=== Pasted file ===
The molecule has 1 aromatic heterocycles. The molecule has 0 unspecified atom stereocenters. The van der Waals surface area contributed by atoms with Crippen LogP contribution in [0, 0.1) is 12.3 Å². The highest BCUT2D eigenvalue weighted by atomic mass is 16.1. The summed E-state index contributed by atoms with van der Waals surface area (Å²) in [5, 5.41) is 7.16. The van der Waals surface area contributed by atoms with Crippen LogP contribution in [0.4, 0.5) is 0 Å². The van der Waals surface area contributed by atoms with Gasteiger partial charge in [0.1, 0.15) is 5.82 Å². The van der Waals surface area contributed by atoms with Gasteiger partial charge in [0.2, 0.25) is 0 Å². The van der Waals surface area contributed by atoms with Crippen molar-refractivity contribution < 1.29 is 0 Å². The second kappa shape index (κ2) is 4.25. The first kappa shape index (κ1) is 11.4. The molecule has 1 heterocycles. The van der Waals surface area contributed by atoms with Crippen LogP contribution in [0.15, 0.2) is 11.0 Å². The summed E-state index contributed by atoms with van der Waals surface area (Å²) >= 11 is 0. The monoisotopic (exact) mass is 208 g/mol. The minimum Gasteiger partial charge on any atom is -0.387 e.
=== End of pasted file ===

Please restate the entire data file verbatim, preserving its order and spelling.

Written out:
The molecule has 1 aromatic heterocycles. The molecule has 0 unspecified atom stereocenters. The van der Waals surface area contributed by atoms with Crippen LogP contribution in [0, 0.1) is 12.3 Å². The highest BCUT2D eigenvalue weighted by atomic mass is 16.1. The summed E-state index contributed by atoms with van der Waals surface area (Å²) in [5, 5.41) is 7.16. The van der Waals surface area contributed by atoms with Crippen LogP contribution in [0.4, 0.5) is 0 Å². The van der Waals surface area contributed by atoms with Gasteiger partial charge in [0.1, 0.15) is 5.82 Å². The van der Waals surface area contributed by atoms with Gasteiger partial charge in [0.2, 0.25) is 0 Å². The van der Waals surface area contributed by atoms with Crippen molar-refractivity contribution < 1.29 is 0 Å². The second kappa shape index (κ2) is 4.25. The first kappa shape index (κ1) is 11.4. The molecule has 1 heterocycles. The van der Waals surface area contributed by atoms with Crippen LogP contribution in [0.15, 0.2) is 11.0 Å². The summed E-state index contributed by atoms with van der Waals surface area (Å²) >= 11 is 0. The monoisotopic (exact) mass is 208 g/mol. The minimum Gasteiger partial charge on any atom is -0.387 e.